EU bans sale of new combustion engine cars from 2035
The European Union has agreed on a law to effectively ban the sale of new petrol and diesel cars from 2035, with the aim of accelerating the switch to electric vehicles and fighting climate change. This lays the foundation for an unprecedented advance of electric cars.
Negotiators from the EU countries and the European Parliament, which must approve both new EU laws, as well as the European Commission, which is drafting new laws, agreed that carmakers must reduce CO2 emissions by 100 per cent by 2035, making it impossible to sell new fossil-fuel vehicles in the 27-nation union. "This agreement is good news for motorists. New emission-free cars will become cheaper, making them more affordable and accessible to all," said Jan Huitema, Parliament's chief negotiator.
Frans Timmermans, EU climate policy chief, said the agreement sends a strong signal to industry and consumers. "Europe is embracing the shift to emission-free mobility," he said.
CO2 reduction of 55 per cent from 2030
The agreement also included a 55 per cent reduction in CO2 emissions from new cars from 2030 compared to 2021, much higher than the existing target of 37.5 per cent reduction by then. New vans must emit 100 per cent less CO2 by 2035 and 50 per cent less by 2030 compared to 2021.
As regulators step up pressure on carmakers to reduce their carbon footprint, many carmakers have announced investments in electrification. Volkswagen, for instance, will produce only electric cars in Europe from 2033.
While obviously a good thing for the environment, the EU law met with some resistance when it was proposed in July 2021. ACEA, the association of the European car industry, warned that banning a specific technology was not the right way forward and called for combustion-engine and hydrogen-powered vehicles to play a role in the transition to emission-free mobility.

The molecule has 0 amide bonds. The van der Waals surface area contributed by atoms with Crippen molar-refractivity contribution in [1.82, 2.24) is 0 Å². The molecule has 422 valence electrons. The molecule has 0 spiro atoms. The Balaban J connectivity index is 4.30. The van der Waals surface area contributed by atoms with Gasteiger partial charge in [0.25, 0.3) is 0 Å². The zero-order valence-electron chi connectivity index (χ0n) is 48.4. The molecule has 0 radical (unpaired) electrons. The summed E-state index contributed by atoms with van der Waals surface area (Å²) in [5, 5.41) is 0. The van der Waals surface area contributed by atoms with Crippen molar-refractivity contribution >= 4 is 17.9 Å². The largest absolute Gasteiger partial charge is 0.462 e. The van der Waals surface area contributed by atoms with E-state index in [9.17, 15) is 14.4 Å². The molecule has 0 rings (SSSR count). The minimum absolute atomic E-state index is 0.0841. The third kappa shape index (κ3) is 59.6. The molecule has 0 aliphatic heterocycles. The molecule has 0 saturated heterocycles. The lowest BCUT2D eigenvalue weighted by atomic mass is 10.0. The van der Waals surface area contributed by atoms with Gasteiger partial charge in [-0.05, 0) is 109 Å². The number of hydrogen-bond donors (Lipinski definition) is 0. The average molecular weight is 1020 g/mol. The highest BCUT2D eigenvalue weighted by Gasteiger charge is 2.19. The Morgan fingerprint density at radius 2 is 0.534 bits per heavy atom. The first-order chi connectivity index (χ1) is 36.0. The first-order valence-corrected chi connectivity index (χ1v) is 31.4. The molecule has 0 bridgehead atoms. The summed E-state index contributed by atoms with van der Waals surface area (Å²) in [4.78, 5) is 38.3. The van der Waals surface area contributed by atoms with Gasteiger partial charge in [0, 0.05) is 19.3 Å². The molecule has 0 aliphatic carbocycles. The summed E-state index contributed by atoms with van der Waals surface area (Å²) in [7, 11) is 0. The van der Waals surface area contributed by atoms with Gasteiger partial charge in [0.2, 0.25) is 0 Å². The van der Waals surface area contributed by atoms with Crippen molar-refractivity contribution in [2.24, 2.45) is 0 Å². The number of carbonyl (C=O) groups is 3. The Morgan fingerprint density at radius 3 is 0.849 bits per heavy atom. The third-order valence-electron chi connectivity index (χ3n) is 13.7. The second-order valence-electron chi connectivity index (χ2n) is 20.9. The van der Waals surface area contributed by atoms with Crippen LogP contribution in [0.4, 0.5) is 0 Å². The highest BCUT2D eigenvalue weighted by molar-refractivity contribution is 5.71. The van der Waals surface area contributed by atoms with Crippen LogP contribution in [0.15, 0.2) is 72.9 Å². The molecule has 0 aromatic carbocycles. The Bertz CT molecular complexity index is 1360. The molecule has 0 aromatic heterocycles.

Temporary exemption for small manufacturers
Negotiators agreed that the EU will prepare a proposal on how cars running on CO2-neutral fuels can be sold after 2035.
Small carmakers producing fewer than 10,000 vehicles a year will be allowed to propose less stringent regulations until 2036, but after that these manufacturers will also have to make zero-emission vehicles.
The law is the first of a broader package of new EU policies to meet the bloc's greenhouse gas emission reduction targets.
Brussels is also seeking agreement on two other laws from the package ahead of the United Nations climate negotiations in November, in a bid to show that the bloc is pursuing its climate goals despite a looming recession and rising energy prices. And that is a noble aspiration, as it does the environment a good service.